The success of these programs has led to a call for broader efforts that will address all five preventable NTDs, as well as address the case management NTDs through health systems. In 2012, the pharmaceutical industry collectively agreed to donate most the medicines necessary for a global NTD effort in low-income countries. In 2013, all 47 Health Ministers from Africa committed to support a regional effort to control, and where possible, eliminate all preventable NTDs from the continent. This presents an exceptional opportunity for development partners to build on the success of the river blindness programs and expand the effort to address all preventable NTDs using a common community delivery system to distribute medicines. According to the 2013 Lancet Commission on Investing in Health, the “elimination of (high burden NTDs) for such low costs… represent[s] very good value for money.”
World Bank Commits New Money to NTD Elimination:
Beginning in Africa, the World Bank is facilitating new funding streams to help countries that are “too poor to give away free drugs.” Initial efforts have focused on increasing allocation of existing International Development Association (IDA) country resources to national NTD programs. To date, some US$120 million has been committed to NTDs in Africa from a combination of national and regional programs, including the Senegal River Basin Project and a new regional initiative to support the NTD agenda in the West African Sahel. The World Bank’s Africa Region also is working with partners to leverage donor support to countries, building on the model of the APOC multi-donor trust fund. The success of the model was largely due to leadership by a WHO-led regional technical entity as well as harmonized support from 30+ contributors to the trust fund managed by the World Bank. A similar approach addressing the broader NTD agenda is being explored with other partners.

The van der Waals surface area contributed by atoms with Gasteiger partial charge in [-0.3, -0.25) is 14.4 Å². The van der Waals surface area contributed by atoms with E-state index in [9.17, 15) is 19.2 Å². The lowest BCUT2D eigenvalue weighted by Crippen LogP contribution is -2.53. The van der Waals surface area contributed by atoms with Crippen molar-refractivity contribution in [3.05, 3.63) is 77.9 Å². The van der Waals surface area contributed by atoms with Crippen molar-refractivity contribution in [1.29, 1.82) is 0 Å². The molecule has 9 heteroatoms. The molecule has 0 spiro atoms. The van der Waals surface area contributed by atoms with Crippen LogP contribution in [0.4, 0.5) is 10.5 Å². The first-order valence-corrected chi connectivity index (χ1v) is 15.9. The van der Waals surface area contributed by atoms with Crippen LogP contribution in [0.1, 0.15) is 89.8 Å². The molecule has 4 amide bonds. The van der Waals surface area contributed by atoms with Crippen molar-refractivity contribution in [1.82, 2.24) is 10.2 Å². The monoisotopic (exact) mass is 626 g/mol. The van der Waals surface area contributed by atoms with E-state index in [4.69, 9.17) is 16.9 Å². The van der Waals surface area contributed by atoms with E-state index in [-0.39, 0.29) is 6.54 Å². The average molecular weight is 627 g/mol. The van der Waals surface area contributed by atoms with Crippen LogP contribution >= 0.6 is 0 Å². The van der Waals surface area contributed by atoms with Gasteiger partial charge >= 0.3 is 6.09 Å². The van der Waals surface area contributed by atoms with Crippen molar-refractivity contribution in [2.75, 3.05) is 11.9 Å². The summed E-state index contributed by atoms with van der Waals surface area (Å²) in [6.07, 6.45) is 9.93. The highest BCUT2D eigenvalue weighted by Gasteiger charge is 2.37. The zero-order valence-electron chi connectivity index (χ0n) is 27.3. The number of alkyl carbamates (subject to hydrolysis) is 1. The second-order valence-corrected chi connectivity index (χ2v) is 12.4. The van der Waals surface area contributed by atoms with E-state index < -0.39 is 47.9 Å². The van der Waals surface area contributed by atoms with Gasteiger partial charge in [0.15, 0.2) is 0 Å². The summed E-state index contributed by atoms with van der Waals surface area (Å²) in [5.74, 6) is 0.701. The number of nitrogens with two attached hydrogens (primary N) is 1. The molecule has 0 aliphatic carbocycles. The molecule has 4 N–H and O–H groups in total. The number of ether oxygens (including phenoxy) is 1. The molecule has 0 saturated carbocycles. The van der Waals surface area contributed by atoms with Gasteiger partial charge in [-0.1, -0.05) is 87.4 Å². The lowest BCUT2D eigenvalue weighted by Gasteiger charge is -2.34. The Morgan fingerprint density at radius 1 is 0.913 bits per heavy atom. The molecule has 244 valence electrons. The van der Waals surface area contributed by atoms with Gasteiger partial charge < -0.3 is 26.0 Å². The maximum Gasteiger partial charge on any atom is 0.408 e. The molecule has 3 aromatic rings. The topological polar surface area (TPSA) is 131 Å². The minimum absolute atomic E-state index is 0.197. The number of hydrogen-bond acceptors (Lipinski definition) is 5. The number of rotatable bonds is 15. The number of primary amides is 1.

Four Reasons Why the World Bank Is Targeting Support to the NTD Agenda:
1. The drugs to treat NTDs have been donated (largely through commitments made in the London Declaration on NTDs) and treating these diseases offers exceptionally good value for money, particularly now that disease elimination is in sight.
2. Treating NTDs strengthens health systems by training and utilizing (a) low-cost community-based delivery systems to provide mass drug administration for the five preventable NTDs, which can be eliminated by mass drug administration, and (b) integrated clinical case management (ICCM) to address NTDs that require the clinical management of individual cases.
3. NTD activities are a great opportunity to promote cross-sectoral engagement with education and agriculture.
4. NTDs affect the poorest communities, those at the ‘end of the road,’ in extreme poverty. At the 2012 ‘Uniting to Combat NTDs’ event, World Bank Group President Jim Yong Kim said, “These are not neglected diseases, but diseases of neglected people.”
 Lymphatic filariasis, onchocerciasis, schistosomiasis, trachoma and soil-transmitted helminths (STH), which includes ascariasis (roundworm), trichuriasis (whipworm) and ancylostomiasis (hookworm).